Executive Committee

The RPHC Executive Committee is comprised of faculty from Emory University’s Candler School of Theology, Department of Religion, Rollins School of Public Health, Woodruff School of Nursing, and Emory Healthcare.

John Blevins, ThD
Research Associate Professor, Hubert Department of Global Health, Rollins School of Public Health

Dr. Blevins’ scholarly interests include practical theology, religion and sexuality, community-based participatory research (CBPR), and religion’s role as a social determinant of health. He is a regular contributor on these issues to the online magazine Religion Dispatches and serves on the Steering Committee of the African Religious Health Assets Programme, a consortium of scholars and practitioners in religion, the social sciences, and public health that is exploring the ways in which religion influences communities’ understanding of health and wellness in Africa. For more information on Dr. Blevins and his work, click here.

Laura M. Gaydos, PhD
Associate Professor, Health Policy and Management, Rollins School of Public Health

Dr. Gaydos’ areas of interest include faith-based health, maternal and child health, health policy, nutrition, and obesity prevention. Her research projects have been funded by CDC, USDA, and Emory.  For more information on Dr. Gaydos and her work, click here.

George H. Grant, PhD
Executive Director, Spiritual Health at Emory Healthcare

Dr. Grant’s area of research focus is on the spirituality and cultural qualities associated with whole person health.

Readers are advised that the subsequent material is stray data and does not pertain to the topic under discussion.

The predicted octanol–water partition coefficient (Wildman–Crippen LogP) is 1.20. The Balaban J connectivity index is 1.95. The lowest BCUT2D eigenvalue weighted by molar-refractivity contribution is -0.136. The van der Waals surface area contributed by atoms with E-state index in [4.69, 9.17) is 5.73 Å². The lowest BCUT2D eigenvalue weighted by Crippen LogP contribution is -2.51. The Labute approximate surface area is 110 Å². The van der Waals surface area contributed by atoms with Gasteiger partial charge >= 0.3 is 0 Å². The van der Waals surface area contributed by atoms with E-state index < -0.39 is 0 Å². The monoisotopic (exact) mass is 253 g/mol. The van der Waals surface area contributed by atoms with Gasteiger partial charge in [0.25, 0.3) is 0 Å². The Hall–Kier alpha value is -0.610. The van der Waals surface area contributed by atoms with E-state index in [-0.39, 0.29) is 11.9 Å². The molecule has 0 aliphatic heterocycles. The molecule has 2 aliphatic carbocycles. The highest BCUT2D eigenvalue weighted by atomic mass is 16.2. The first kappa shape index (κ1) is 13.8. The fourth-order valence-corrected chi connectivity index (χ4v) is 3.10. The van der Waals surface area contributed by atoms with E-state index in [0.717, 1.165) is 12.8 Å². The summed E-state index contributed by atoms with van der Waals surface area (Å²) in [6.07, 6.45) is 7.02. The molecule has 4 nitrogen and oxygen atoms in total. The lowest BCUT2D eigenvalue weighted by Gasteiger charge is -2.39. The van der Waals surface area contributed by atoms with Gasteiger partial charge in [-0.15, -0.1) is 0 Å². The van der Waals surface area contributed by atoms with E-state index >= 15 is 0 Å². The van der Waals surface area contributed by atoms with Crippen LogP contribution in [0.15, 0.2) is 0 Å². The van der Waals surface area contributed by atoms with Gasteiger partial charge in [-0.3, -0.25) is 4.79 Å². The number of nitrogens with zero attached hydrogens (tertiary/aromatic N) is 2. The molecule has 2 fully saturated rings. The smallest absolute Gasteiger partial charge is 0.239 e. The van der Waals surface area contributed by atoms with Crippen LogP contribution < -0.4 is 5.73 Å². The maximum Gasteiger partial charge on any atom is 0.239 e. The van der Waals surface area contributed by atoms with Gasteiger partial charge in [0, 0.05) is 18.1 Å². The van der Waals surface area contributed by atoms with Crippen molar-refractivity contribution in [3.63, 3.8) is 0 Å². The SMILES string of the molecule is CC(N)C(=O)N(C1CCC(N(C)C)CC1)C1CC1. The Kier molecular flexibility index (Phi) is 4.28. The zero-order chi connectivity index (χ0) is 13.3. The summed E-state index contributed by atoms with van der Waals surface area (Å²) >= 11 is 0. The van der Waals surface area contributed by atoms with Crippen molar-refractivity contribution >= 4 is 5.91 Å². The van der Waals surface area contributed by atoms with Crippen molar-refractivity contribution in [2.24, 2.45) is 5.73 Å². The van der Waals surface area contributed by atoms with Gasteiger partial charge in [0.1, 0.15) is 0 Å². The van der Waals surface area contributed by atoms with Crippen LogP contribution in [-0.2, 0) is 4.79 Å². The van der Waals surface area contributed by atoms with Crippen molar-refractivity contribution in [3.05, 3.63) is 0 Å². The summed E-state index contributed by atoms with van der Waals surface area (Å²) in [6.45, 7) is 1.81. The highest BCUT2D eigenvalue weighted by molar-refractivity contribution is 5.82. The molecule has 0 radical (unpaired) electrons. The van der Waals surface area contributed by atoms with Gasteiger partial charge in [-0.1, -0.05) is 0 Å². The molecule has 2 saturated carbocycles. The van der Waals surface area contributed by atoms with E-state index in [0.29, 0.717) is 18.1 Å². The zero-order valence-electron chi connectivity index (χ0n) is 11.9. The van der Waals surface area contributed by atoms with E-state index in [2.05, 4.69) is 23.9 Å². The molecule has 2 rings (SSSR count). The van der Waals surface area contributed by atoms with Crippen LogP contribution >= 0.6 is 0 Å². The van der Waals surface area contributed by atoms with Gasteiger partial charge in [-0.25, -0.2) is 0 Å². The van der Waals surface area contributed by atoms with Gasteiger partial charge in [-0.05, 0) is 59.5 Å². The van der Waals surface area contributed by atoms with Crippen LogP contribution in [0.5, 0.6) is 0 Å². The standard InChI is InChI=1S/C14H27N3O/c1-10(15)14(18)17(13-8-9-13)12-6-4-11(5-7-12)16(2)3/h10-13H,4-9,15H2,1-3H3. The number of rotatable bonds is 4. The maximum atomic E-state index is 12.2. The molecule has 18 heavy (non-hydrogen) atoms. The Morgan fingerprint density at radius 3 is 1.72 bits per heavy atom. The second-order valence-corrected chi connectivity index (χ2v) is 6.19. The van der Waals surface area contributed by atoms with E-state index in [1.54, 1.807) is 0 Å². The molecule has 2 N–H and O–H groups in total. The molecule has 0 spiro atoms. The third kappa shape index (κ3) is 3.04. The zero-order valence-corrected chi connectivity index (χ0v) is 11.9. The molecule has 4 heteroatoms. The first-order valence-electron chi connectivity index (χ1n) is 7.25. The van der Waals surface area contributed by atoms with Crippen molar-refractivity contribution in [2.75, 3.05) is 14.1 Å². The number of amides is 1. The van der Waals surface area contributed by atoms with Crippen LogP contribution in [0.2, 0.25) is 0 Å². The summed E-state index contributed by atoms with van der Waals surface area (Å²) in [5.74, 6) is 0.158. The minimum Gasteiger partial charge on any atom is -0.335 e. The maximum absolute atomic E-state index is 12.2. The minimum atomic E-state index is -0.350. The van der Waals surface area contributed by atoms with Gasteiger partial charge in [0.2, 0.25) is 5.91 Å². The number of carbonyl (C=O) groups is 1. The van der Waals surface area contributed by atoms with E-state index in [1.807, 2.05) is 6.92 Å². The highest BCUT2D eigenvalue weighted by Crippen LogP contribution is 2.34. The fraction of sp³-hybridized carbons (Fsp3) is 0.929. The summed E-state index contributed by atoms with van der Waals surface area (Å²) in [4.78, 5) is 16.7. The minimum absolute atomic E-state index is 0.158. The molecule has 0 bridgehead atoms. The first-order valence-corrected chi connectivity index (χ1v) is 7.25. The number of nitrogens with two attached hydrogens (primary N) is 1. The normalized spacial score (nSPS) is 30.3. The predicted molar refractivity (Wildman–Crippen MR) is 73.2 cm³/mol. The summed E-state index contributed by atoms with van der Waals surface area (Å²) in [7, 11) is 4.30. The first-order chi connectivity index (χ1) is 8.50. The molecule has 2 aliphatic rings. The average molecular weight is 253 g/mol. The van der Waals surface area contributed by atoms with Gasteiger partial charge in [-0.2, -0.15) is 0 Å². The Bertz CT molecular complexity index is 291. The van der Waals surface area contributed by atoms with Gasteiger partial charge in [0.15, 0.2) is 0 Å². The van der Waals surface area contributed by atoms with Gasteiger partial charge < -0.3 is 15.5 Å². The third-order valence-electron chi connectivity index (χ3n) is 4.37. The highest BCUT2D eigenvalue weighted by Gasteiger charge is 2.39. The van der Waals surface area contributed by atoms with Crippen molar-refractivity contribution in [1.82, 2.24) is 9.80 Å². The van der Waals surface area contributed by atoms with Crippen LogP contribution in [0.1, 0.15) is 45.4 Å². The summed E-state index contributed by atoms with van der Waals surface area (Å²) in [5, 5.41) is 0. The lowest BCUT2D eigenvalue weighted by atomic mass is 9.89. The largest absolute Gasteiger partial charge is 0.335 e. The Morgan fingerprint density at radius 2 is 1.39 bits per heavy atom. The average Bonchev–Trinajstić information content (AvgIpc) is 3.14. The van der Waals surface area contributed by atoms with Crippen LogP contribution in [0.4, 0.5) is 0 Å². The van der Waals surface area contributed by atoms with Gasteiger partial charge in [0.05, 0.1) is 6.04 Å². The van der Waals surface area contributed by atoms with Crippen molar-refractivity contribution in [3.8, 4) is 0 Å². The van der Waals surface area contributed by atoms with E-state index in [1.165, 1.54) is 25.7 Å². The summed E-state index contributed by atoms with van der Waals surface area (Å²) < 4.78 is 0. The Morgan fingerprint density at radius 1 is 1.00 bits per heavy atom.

Carol J.R. Hogue, PhD
Professor of Epidemiology and Jules and Uldeen Terry Professor of Maternal and Child Health
, Rollins School of Public Health

Dr. Hogue has spent over 30 years conducting research on unintended pregnancy and its sequelae, as well as understanding the causes and consequences of racial/ethnic disparities in reproductive and adult health, including pioneering studies into the excess risk of low birth weight among university-educated African-American women.  For more information on Dr. Hogue and her work, click here.

Ellen Idler, PhD
Director, Religion and Public Health Collaborative; Professor of Sociology, Emory College


Dr. Idler studies the influence of attitudes, beliefs, and social connections on health, including the effect of self-ratings of health on mortality and disability, and the impact of religious participation on health and the timing of death among the elderly, research supported by National Institute on Aging funding, including a FIRST Award. She has served on the editorial boards of the American Journal of Sociology, the Journal of Gerontology: Social Sciences, the Journal of Health and Social Behavior, Sociological Forum, the Slovenian Journal of Aging, and Rutgers University Press.  For more information on Dr. Idler and her work, click here.

Mimi Kiser, DMin, MPH, RN
Research Assistant Research Professor, Hubert Department of Global Health, Rollins School of Public Health

Dr. Kiser’s work focuses on building the capacity of health groups to form collaborative relationships with the faith community and provide multi-sector leadership development for the elimination of health disparities. Currently Dr. Kiser is leading the Academic Programs Working Group for Emory’s Religion and Public Health Collaborative and working with colleagues in teaching and community mobilization activities throughout the US and in Kenya.  For more information on Dr. Kiser and her work, click here.

Emmanuel Lartey, PhD
Professor of Pastoral Theology, Care, and Counseling
, Candler School of Theology

Dr. Lartey teaches pastoral care, counseling, and theology in different cultural contexts, with particular reference to African, British, and American expressions. He is researching the theological implications and practical effects of pastoral care in a diversity of cultures. He also teaches in Emory’s Graduate Division of Religion in the Person, Community, and Religious Life Program.  For more information on Dr. Lartey and his work, click here.

Susan Landskroener, MM
Project Manager